On Saturday, 14th April 2012, members of Young Women for Change (YWC) in Afghanistan were joined by other youth in a walk to protest against violence against women.
YWC members wore national Afghan clothing for their 'walk for justice'. The Afghan National Police provided security and media representatives also attended the walk.
The following statement was prepared by Young Women for Change and read aloud outside parliament:
In the Name of the Almighty who Created all Humans Equal
Since Nawroz, New Year, at least five women have been killed in Afghanistan. Three women were killed in Herat, one of whom was beheaded by her husband. Another woman was killed by her husband in Khost and another was hanged after the unjust decision of the tribal court in Paktya. Halima, 17, was nearly beaten to death by her husband.
In addition to this in 2012, the most brutal cases of violence against women were reviled in Afghanistan.
The cases above are just some examples of violence against women in Afghanistan.
The Human Rights Commission in March 2001 reported 1026 cases of violence against women. That number has grown to 2700 cases in 2012. Most cases of violence are not in the record and are never heard of. While the Elimination of Violence against Women law passed in 2009 has banned beating, killing, torture, rape and other kinds of violence and has set specific punishment for those who commit these crimes, the criminals are rarely punished. In reality, in some cases, women are the ones who goes to jail for the crime they did not commit.
Islam and the constitution of Afghanistan is puts emphasis on social justice and equal rights. Islam is a religion that banned and stopped people from burying their daughters alive, and injustice and brutality against women. But five women were killed in the span of 2 weeks in an Islamic republic and there is no sign of justice. Islam emphasizes on love between couples but in an Islamic country, when a husband kills his wife, her Islamic and human rights are forgotten and nobody is ready to maintain justice. According to the Constitution of Afghanistan, women and men are equal, but in practice a women who has been raped is imprisoned while the rapist enjoys security and freedom. In the same country, a 9 year old girl is raped by her uncles and justice is silent.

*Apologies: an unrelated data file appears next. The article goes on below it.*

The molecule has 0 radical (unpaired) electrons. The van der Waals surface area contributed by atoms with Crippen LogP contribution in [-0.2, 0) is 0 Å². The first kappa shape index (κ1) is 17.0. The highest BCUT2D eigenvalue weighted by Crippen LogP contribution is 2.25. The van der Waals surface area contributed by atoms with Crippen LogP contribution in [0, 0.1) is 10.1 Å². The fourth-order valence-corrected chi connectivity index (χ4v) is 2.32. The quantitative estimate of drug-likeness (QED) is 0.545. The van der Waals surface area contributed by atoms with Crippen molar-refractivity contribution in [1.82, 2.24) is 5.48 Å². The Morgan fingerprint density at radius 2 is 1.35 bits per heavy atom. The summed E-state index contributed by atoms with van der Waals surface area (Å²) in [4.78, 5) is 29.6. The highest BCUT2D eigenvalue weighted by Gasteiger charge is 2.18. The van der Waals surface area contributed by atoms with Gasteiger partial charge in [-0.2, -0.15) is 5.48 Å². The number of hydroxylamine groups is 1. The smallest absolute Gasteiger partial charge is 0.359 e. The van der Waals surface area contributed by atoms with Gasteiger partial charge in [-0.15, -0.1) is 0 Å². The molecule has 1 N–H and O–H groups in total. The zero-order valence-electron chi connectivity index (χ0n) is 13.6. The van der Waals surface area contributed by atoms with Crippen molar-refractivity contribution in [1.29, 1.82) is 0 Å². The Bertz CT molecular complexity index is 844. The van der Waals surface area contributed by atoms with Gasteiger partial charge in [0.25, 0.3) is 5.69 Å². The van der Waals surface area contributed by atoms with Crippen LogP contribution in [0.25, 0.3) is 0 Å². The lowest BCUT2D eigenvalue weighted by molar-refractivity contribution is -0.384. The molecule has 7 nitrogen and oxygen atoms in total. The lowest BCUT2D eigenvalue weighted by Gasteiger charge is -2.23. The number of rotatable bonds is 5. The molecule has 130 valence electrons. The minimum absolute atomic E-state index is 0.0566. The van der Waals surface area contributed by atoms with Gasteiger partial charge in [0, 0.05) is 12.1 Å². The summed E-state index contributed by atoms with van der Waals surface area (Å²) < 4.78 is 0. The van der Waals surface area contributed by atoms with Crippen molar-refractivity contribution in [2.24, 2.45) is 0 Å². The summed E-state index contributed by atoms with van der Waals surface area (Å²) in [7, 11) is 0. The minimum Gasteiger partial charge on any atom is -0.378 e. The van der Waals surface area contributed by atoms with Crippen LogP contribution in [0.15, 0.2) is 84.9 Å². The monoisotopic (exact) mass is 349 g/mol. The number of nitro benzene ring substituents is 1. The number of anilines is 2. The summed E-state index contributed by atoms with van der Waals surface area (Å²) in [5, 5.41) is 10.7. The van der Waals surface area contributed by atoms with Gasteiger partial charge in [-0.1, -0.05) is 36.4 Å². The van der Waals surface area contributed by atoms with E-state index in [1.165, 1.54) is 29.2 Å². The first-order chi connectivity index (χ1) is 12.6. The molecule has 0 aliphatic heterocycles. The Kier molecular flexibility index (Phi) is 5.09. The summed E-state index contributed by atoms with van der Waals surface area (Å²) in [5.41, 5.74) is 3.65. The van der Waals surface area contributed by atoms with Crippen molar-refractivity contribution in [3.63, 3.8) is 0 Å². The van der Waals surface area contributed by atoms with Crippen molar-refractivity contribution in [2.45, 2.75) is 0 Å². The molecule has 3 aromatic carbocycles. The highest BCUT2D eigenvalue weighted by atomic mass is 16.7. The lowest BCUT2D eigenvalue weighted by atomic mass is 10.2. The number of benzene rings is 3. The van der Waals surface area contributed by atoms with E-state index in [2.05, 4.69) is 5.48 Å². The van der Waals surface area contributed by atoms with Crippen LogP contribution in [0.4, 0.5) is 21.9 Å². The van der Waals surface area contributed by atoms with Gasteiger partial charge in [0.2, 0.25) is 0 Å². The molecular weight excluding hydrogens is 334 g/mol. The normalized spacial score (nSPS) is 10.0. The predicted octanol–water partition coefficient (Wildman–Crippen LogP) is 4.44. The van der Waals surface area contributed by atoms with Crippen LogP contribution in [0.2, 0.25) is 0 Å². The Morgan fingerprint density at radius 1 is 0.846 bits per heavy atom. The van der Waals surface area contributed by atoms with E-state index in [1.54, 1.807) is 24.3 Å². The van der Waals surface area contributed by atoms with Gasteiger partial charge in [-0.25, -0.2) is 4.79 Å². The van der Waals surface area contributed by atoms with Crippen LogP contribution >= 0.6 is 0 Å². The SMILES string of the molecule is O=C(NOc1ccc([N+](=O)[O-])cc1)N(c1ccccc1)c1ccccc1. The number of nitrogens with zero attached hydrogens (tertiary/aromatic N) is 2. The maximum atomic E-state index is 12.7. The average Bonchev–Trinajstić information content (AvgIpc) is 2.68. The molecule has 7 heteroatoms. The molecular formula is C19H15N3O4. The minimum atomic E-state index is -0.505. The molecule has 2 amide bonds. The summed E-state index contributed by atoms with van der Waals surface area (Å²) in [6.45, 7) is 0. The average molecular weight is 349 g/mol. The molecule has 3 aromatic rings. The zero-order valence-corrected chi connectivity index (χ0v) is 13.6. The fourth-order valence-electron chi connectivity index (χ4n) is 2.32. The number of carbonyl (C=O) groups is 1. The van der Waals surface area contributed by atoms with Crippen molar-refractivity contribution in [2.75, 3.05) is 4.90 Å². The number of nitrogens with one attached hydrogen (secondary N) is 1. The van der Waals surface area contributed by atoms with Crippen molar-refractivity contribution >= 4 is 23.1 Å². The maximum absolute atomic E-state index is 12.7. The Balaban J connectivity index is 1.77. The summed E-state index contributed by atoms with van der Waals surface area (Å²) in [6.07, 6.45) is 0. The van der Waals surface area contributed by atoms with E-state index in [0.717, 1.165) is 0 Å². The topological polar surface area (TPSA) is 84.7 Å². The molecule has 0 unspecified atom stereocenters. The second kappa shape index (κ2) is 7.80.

We, the women and men of Afghanistan who want equality and justice, demand from the people’s representatives, who represent the men and women of Afghanistan, the Ministry of Justice, that is responsible for creating a just environment for men and women in Afghanistan, and the Ministry of Women’s Affairs, which must protect the rights of the same women who are brutally tortured, that they should no more forget women and when crimes like these happen in front of their eyes, they should remember justice and humanity and raise their voice.
As the voice of millions of women across the country, the following are Young Women for Change’s demands:
We demand advocacy from Afghan men. Men, fathers, husbands, and brothers: until when are you going to sit silent when these crimes happen? Until the day a woman from your own family is hanged, cut into pieces, burned, swarmed with bullets, imprisoned or killed? Injustice to one woman is injustice to all women, including your female family members. Raise your voices!
The Afghan women and men of conscience will never forget these crimes. We will never stop fighting for implementation of justice and equality in this country.
With Hopes of Justice and Equality!
Young Women for Change
Young Women for Change is an independent non-profit organization consisting of dozens of volunteer women and male advocates across Afghanistan.
It was established to empower women across Afghanistan and recruit them to the struggle for gender equality.